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An Iraqi soldier zeros his rifle during marksmanship training with Coalition forces. (Photo by Sgt. Joshua Wooten)Though the physical caliphate lost its territory in March 2019, the jihadi group still remains a threat and troops remain on the ground in Iraq and Syria supporting Operation Inherent Resolve. That will likely be the case for years to come, Marine Gen. Frank McKenzie, Central Command’s leader, said Wednesday during a talk with the U.S. Institute of Peace.
As the U.S.-led campaign to defeat ISIS settles into its seventh year, the head of U.S. forces in the Middle East is considering what that effort will look like down the road.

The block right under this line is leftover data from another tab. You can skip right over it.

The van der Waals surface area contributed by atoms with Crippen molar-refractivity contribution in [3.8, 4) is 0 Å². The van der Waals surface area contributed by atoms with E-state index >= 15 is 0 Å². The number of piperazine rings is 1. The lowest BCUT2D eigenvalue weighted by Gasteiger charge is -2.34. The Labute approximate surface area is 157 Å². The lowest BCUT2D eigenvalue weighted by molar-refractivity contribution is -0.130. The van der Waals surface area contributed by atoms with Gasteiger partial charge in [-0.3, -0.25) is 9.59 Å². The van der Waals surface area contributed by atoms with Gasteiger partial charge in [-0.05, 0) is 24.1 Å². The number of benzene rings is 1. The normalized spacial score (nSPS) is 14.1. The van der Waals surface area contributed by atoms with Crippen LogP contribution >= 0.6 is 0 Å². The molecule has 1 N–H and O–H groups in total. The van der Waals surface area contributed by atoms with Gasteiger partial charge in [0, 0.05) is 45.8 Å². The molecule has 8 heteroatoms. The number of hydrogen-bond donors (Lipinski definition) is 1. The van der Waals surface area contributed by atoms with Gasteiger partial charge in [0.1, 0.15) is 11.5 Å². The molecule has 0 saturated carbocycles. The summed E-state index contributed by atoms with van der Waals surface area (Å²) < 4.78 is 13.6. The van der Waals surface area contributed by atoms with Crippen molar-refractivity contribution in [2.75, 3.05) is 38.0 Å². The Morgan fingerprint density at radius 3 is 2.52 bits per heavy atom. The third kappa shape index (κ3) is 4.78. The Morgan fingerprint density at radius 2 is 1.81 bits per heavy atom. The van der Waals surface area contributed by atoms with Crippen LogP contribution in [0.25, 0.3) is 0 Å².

“At some point, we do want to get smaller there,” he said. “I just don’t know when that’s going to be.”
Though the Iraqi government has made moves toward calling for a withdrawal of U.S. troops, they have not acted on them in any formal way to push out the roughly 5,000 troops still there.
At the same time, McKenzie said, the coalition-controlled parts of western Syria can continue to physically fend off ISIS with the help of about 400 U.S. troops, according to figures released late last year but there is no clear replacement for a U.S. presence.
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